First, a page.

Use of Contraceptive Methods Among Homeless Women for Protection Against Unwanted Pregnancies and Sexually Transmitted Diseases

Prior Use and Willingness to Use in the Future

Published in: Contraception, v. 63, no. 5, May 2001, p. 227-281

Posted on RAND.org on January 01, 2001

by Lillian Gelberg, Barbara Leake, Michael C. Lu, Ronald Andersen, Suzanne L. Wenzel, Hal Morgenstern, Paul Koegel, Carole H. Browner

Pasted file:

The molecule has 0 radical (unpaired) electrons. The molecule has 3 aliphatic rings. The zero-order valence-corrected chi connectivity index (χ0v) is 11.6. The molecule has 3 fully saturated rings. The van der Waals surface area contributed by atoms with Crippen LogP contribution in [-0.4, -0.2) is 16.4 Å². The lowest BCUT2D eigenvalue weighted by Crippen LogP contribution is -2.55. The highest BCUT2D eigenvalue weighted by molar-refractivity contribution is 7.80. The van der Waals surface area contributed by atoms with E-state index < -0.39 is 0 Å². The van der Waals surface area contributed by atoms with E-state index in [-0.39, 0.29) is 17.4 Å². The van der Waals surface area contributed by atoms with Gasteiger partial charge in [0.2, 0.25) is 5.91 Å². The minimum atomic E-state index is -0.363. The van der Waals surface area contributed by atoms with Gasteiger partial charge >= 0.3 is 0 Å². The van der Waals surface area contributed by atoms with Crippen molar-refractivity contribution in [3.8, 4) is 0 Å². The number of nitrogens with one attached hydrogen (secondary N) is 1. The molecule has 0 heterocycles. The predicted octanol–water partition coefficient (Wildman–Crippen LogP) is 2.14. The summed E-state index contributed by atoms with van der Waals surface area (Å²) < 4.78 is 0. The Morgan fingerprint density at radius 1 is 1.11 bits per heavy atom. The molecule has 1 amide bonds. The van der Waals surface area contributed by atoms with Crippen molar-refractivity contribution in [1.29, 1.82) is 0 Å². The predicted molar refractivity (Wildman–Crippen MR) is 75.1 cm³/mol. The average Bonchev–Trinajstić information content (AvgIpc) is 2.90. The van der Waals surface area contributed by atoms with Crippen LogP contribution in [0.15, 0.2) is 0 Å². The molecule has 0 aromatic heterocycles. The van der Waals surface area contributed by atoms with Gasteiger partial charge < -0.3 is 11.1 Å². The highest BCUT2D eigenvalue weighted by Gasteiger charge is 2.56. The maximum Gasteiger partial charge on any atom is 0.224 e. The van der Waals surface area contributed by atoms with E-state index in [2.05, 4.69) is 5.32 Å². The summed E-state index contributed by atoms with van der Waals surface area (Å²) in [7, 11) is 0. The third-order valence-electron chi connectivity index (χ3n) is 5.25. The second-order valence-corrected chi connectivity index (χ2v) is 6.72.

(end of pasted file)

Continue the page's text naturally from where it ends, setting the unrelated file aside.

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Lifetime contraceptive use as reported by a representative sample of 764 homeless women in Los Angeles was examined overall and for different age and ethnic subgroups and contrasted with expressed willingness to use specific methods. Over 80% of the women reported condom use. However, less than 5% had ever used female condoms, although 38% of the overall sample and 73% of the teenagers said they were willing to try them. Similar gaps between reported use and endorsement were found for other particular methods. Native Americans had relatively low use of virtually all contraceptive methods, and over 80% of African-Americans rejected implants. Our findings suggested that age-related factors and ethno-cultural perceptions may deter some homeless women from using contraception. In any case, gaps between realized use and willingness to use may represent missed opportunities to prevent the high rates of unintended pregnancies and sexually transmitted infections found among homeless women.

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